This is the story of a group of people, each carefully drawn, travelling across the United States after an apocalyptic epidemic. In the expanded version, you get a few scenes showing how the apocalypse was released from its bottle. You also get a lot more background on the principal characters. The characters gather together and, as they try to rebuild their lives, they realize they have to confront a supernatural evil if they are going to survive.
I always liked this novel becuase, as I read it, I could tell that Stephen King believed every word of it. He doesn't stop to apologize for his wild ideas, or to explain how any of this could happen. When the survivors try to build a community, King explores frontier democracy through them. He doesn't flinch for an instant, doubting that he can switch from horror to politics. He just keeps going.
The expanded edition makes the ending much better. A few characters have to take a journey into the badlands to take their stand. In this edition, you get the whole journey, which gives the climax more context. I highly recommend this book to anyone, especially people who have never read Stephen King before.
Making my Stand!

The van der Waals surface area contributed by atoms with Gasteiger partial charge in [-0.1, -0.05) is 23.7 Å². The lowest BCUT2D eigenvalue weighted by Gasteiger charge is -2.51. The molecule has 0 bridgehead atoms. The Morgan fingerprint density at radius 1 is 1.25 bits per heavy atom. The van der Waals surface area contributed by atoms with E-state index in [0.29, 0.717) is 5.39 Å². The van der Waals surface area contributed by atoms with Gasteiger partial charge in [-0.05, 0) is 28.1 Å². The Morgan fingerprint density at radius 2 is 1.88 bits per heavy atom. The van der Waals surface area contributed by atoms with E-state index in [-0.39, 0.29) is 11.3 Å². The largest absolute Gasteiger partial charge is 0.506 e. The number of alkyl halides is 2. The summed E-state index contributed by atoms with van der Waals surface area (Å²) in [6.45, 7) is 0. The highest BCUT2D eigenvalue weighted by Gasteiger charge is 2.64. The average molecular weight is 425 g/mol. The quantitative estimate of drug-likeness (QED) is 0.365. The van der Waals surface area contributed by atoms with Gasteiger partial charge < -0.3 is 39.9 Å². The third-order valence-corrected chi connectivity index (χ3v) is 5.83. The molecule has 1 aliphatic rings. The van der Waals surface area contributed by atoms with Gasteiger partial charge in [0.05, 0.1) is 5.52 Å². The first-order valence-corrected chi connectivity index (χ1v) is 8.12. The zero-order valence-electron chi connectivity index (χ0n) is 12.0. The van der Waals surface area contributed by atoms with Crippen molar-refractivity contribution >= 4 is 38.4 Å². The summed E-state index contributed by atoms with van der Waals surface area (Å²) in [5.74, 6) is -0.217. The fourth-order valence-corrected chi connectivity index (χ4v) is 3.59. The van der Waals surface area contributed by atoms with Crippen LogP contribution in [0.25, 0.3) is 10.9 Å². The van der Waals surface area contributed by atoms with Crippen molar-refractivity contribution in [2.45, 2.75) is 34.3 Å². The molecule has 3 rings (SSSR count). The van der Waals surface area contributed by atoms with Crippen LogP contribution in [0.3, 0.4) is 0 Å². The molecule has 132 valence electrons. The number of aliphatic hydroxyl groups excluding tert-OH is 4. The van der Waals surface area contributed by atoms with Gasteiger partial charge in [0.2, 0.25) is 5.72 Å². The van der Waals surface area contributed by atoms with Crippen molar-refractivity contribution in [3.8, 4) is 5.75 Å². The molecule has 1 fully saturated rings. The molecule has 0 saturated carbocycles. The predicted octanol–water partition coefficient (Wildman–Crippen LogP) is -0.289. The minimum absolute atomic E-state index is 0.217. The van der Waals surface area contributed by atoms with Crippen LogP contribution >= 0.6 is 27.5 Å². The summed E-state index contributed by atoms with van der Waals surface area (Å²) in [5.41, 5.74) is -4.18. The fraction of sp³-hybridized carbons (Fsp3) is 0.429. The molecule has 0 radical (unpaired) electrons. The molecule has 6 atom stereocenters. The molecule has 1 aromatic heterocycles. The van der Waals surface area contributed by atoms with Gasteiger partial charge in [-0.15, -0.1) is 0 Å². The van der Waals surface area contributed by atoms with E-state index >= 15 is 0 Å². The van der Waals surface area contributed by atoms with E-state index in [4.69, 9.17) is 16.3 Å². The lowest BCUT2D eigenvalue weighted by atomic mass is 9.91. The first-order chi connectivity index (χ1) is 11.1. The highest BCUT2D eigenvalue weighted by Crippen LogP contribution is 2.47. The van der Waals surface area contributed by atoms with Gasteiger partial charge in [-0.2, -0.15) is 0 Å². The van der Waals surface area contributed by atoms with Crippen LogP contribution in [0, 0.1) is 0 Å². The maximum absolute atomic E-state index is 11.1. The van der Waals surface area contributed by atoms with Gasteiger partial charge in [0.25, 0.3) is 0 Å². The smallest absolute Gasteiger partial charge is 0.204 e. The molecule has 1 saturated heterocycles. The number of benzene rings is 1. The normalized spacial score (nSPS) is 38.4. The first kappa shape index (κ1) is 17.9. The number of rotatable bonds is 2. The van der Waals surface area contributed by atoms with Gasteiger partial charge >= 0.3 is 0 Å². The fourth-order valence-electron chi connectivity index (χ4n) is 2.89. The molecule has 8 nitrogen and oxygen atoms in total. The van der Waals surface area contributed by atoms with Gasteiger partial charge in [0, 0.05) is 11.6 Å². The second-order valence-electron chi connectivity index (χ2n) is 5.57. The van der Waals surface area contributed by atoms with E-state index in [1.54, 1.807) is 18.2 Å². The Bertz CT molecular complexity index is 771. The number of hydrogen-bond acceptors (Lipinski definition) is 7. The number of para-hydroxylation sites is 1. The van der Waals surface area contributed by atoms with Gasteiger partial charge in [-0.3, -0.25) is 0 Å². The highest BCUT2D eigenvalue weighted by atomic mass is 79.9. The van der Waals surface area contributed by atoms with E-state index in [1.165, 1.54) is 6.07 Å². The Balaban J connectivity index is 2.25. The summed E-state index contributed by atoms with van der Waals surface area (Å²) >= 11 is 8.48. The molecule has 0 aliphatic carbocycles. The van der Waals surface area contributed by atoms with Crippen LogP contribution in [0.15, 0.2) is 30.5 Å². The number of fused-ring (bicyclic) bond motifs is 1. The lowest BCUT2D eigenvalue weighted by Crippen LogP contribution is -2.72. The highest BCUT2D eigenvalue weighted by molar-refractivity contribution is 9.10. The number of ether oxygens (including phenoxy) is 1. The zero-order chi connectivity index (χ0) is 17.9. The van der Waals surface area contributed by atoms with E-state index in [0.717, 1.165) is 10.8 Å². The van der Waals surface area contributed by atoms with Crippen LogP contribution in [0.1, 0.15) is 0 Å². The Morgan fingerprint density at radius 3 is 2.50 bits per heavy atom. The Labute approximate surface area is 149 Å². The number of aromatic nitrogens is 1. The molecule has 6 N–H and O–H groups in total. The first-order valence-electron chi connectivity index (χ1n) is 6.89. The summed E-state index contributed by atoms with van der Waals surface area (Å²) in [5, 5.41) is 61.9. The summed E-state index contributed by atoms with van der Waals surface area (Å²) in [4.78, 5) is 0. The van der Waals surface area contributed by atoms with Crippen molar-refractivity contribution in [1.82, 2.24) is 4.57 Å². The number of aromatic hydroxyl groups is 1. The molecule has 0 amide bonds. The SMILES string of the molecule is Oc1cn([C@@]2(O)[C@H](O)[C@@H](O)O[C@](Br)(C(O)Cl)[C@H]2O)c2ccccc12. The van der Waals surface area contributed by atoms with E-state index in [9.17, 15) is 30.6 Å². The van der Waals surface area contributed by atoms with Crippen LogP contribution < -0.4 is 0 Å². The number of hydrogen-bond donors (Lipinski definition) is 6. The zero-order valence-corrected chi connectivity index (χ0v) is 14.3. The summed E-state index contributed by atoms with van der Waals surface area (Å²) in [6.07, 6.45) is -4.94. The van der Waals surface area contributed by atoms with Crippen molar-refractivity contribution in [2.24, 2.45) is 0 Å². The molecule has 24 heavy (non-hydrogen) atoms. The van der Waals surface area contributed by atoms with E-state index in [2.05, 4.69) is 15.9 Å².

The Stand by Stephen King has been considered by many to be one of his greatest works. Sadly in my opinion this is very far from the truth. The enormous novel starts off as a simple story of catastrophe. The human race is infected by a plague is is quickly dieing at the waysides. Without giving too much away, this does not remain to be the main premise of the book and eventually it shifts to a story about the battle between the force of God and an a dark force led by "the walking dude".
I will get the good comments out of the way to begin with. The original premise of mankind dealing with a horrible plague is quite terrifying and Stephen King does depict this quite well. The does make the first 400 pages of the book go by quite fast. His character development is phenomenal to the point of pain, giving long-winded chapters describing characters that end up being unimportant and "short" living. That is my biggest complaint, the story was simply to long. Comprised of three books ranging from 200 to 500 pages a piece, it seems as though King cannot decide what story he is trying to tell. He pulls in new characters whenever he pleases and then just as quickly trows them into the trash bin. King makes the reader watch character after character grow and change and work , only to see them die abruptly and accomplish little to nothing. He spends hundreds of pages on seemingly pointless details, only to have major plot twists whizz by in a page or less. I found the ending most discouraging, which left the reader with the vague feeling that nothing of any significance had occurred in the last 1150 pages. Simply put, I would not suggest this book to anyone who I cared for in the least bit. I found it time consuming and pointless, and the only redeeming quality I have unearthed is that I managed to read five other books while trudging through this monstrosity. So if you wish to read King, I would suggest the Gunslinger instead.